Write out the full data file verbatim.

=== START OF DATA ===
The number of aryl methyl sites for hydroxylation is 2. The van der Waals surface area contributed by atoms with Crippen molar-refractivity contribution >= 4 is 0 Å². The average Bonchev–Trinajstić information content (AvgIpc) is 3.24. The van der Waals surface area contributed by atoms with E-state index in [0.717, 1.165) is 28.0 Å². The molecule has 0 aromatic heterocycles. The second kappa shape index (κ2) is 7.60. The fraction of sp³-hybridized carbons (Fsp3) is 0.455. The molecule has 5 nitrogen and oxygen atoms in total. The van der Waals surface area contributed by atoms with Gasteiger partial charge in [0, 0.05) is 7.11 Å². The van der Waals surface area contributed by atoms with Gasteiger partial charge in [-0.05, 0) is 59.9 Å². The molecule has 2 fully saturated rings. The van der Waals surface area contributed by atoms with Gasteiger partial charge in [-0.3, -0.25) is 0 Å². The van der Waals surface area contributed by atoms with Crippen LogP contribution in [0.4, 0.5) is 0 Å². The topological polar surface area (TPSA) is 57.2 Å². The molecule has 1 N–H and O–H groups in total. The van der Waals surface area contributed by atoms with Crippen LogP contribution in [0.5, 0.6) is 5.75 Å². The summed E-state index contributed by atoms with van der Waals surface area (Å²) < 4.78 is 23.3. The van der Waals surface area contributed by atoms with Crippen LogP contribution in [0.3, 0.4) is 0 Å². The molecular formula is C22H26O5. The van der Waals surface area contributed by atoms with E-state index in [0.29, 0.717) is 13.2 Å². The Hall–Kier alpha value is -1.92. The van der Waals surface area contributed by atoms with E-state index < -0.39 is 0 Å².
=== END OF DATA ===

The number of aryl methyl sites for hydroxylation is 2. The van der Waals surface area contributed by atoms with Crippen molar-refractivity contribution >= 4 is 0 Å². The average Bonchev–Trinajstić information content (AvgIpc) is 3.24. The van der Waals surface area contributed by atoms with E-state index in [0.717, 1.165) is 28.0 Å². The molecule has 0 aromatic heterocycles. The second kappa shape index (κ2) is 7.60. The fraction of sp³-hybridized carbons (Fsp3) is 0.455. The molecule has 5 nitrogen and oxygen atoms in total. The van der Waals surface area contributed by atoms with Gasteiger partial charge in [0, 0.05) is 7.11 Å². The van der Waals surface area contributed by atoms with Gasteiger partial charge in [-0.05, 0) is 59.9 Å². The molecule has 2 fully saturated rings. The van der Waals surface area contributed by atoms with Gasteiger partial charge in [-0.3, -0.25) is 0 Å². The van der Waals surface area contributed by atoms with Crippen LogP contribution in [0.4, 0.5) is 0 Å². The topological polar surface area (TPSA) is 57.2 Å². The molecule has 1 N–H and O–H groups in total. The van der Waals surface area contributed by atoms with Crippen LogP contribution in [0.5, 0.6) is 5.75 Å². The summed E-state index contributed by atoms with van der Waals surface area (Å²) < 4.78 is 23.3. The van der Waals surface area contributed by atoms with Crippen LogP contribution in [0.3, 0.4) is 0 Å². The molecular formula is C22H26O5. The van der Waals surface area contributed by atoms with E-state index in [0.29, 0.717) is 13.2 Å². The Hall–Kier alpha value is -1.92. The van der Waals surface area contributed by atoms with E-state index < -0.39 is 0 Å².